In various parts of Australia you will come across many trains. Some crossings will be well sign-posted and will have barrier arms, bells and flashing lights, such as in metro areas; others may have limited signage such as the cane railroads in Northern Queensland. Regardless of where you cross railway tracks, though, you should always take the same precautions.
There are over 3000 crossings in New South Wales. Around 1400 of these are on public roads and the rest are on private roads. In general, few accidents occur at level crossings but they do have the potential to be very serious. There were 87 fatal accidents in NSW at level crossings between 1988 and 1998. 83% occurred in daylight, and 85% in dry, fine weather. 89% occurred on a straight road. So, the majority of accidents are in what could be called ideal conditions for driving and are therefore easily preventable. In fact, only 13% were due to adverse weather or road conditions according to Transport for NSW.
A railway level crossing is where railway tracks cross a road and you must drive your vehicle directly over the tracks – the tracks and the road are at the same grade (level). The level crossing is usually indicated by one or more signs, most often a crossbuck (a metal cross with railway crossing written on it, or a graphical representation of this) often with the number of tracks to cross written underneath (e.g. 2 tracks), and a train sign with the distance ahead written underneath, such as 200m.
If a crossing is on a side road the sign will indicate this. If you are turning right into the road, be sure that there is not a hidden queue of vehicles that will prevent you from fully crossing the lane into the junction otherwise you will be stranded with traffic coming in the opposite direction. This is particularly important if you are driving a long vehicle. This applies also when you are approaching any crossing – always make sure there is enough room the other side of the crossing for your vehicle. If you are driving a road train or other long vehicle you will need to be especially careful.
Other signs may indicate which direction the railway approaches from. If it’s at an oblique angle, take extra care looking in your blind spots, especially if it’s a crossing with no lights or barriers. Always look twice in each direction and be prepared to stop if you have to – don’t try to race the train as they can be travelling much faster than a car and cannot stop quickly.
Gates, booms or lights
If there are lights flashing or a boom or barrier has come down then you must stop. If a train passes and the lights continue to flash or the barrier doesn’t move another train might be coming, so remain where you are.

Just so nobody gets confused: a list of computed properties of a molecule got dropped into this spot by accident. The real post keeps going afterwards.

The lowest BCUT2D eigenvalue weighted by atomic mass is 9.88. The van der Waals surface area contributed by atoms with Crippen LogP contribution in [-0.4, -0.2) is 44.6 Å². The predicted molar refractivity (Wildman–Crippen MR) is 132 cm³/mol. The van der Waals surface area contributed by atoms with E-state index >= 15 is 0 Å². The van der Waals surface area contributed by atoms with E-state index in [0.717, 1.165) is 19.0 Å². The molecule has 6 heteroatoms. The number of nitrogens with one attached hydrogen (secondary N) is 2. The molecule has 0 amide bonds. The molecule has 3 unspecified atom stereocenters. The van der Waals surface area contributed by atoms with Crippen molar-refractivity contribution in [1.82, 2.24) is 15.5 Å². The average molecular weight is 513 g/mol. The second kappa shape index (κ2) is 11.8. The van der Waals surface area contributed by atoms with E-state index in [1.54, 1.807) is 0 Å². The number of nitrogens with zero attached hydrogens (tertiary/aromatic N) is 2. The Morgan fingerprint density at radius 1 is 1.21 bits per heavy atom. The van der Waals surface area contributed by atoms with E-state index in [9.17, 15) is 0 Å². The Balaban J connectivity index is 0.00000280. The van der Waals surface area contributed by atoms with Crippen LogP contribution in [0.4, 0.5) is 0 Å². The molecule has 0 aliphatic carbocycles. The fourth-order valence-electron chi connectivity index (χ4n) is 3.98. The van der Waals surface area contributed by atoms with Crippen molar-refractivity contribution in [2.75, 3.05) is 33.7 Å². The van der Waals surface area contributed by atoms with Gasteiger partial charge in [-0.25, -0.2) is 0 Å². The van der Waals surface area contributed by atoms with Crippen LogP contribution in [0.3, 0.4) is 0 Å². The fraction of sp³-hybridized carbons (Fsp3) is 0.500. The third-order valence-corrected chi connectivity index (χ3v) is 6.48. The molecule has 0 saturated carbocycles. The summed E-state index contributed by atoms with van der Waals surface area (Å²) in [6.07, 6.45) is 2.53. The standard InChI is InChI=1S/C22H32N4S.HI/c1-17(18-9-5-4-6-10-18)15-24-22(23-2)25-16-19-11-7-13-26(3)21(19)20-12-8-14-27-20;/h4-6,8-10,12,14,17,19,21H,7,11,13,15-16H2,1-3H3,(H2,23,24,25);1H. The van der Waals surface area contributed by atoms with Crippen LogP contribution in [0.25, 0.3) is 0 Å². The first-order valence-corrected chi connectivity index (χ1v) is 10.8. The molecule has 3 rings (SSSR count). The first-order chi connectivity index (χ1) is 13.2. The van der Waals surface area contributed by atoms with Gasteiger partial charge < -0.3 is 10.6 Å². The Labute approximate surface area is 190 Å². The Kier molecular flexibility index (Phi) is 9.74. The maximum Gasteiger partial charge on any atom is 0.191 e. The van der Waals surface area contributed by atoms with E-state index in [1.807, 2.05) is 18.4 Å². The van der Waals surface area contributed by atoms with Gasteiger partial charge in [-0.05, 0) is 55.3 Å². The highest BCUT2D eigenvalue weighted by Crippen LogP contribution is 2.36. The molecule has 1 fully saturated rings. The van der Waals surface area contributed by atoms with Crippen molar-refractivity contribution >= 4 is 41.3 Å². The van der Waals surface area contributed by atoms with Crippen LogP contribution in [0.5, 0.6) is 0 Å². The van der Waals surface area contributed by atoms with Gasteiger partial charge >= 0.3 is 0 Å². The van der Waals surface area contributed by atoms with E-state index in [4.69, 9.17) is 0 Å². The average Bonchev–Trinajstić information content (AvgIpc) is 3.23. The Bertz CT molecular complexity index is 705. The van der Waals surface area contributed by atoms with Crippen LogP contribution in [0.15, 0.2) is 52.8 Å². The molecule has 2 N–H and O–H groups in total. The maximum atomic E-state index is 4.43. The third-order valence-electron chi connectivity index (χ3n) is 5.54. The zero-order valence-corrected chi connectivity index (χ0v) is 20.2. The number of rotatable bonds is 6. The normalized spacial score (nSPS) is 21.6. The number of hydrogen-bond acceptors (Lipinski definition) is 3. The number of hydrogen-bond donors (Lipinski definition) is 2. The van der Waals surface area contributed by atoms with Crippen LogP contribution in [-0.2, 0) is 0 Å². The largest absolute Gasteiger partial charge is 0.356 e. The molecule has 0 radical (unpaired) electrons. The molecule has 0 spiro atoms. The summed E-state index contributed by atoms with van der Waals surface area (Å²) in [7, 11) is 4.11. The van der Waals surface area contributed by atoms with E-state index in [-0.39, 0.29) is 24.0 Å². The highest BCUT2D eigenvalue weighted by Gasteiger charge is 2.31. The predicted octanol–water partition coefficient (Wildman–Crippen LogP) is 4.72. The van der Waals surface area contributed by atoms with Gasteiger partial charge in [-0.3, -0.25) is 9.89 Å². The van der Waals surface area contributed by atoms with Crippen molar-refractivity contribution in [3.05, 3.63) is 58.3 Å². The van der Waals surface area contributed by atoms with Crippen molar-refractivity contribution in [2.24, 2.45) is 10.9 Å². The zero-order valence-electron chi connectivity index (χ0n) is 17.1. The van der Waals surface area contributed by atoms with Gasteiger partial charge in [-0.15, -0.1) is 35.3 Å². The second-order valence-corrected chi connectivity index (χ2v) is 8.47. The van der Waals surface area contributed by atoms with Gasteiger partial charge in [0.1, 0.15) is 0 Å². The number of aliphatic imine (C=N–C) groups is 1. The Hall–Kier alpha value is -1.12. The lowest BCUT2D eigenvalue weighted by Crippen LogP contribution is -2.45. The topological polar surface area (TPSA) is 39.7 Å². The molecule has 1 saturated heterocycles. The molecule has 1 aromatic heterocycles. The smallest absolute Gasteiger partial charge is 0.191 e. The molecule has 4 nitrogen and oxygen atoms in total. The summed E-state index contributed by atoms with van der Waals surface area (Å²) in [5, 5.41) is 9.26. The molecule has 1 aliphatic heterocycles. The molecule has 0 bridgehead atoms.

There will be a white stop line which you must stop at and remain behind unless you can make it across. If you can see a train approaching then wait for it as trains can be travelling as fast as cars and cannot stop quickly. A laden freight train can take up to two kilometres to stop. Even light rail can take over 200m to stop.
Crossings without signals
There are many crossings in the countryside that have no booms, gates or flashing lights. Slow down, look and listen for trains in both directions.
If you are carrying flammable, explosive or dangerous goods you must stop between three and 15 metres before the crossing regardless of what type of crossing it is.
Danger times for trains
There are more trains on tracks in rural areas in springtime when crops are harvested and transported across the country. Grain trains operate on lines that have very little rail traffic through the rest of the year. Because it’s the harvest season there are also more trucks and tractors on the roads which creates additional hazards for motorists in rural areas.
From 2001-2003 there were 118 collisions between trains and vehicles at railways crossings in NSW.
What should you do if you get stuck on a railway crossing?
Long, low vehicles, motorcycles and cycles are at the most risk of becoming stuck on level crossings. Long, low vehicles can become beached if the crossing is slightly higher than the road. Motorcycle and cycle wheels can become stuck in the tracks. Tracks are also slippery, especially when wet.
If you break down on a crossing:
- If there is a train coming, get everyone out of the car and at least 50m away, preferably not in the direction that a train is likely to push your vehicle or spread debris. Try to warn the train driver. Even though the train is unlikely to be able to stop, the driver can apply emergency brakes to help reduce speed.
- If there is no train coming and you have a vehicle with a manual gearbox you can place the vehicle in a low gear, leave the clutch out and use the starter motor to propel the vehicle across the junction.
- If the vehicle can be pushed, do so quickly with everyone out of the vehicle but do not spend long attempting this. It’s best to warn the authorities or the police of your predicament so that they can alert any approaching trains. If there is a vehicle with bull bars you might be able to have them help push your vehicle out of the way.
You will need to call your local train authority. On the back of one of the railway crossing signs there should be a number, e.g. 172 460. This will identify the crossing. There might be a yellow sign on the signal box telling you who to call.
Always be aware of whether there’s a train approaching and as soon as you see one, get well clear of the tracks.
Trains will crush other vehicles very easily, even large vehicles such as trucks. They appear to be moving much more slowly than they actually are.
Here’s how you can get caught on tracks (not that it’s likely to happen to you in these specific circumstances):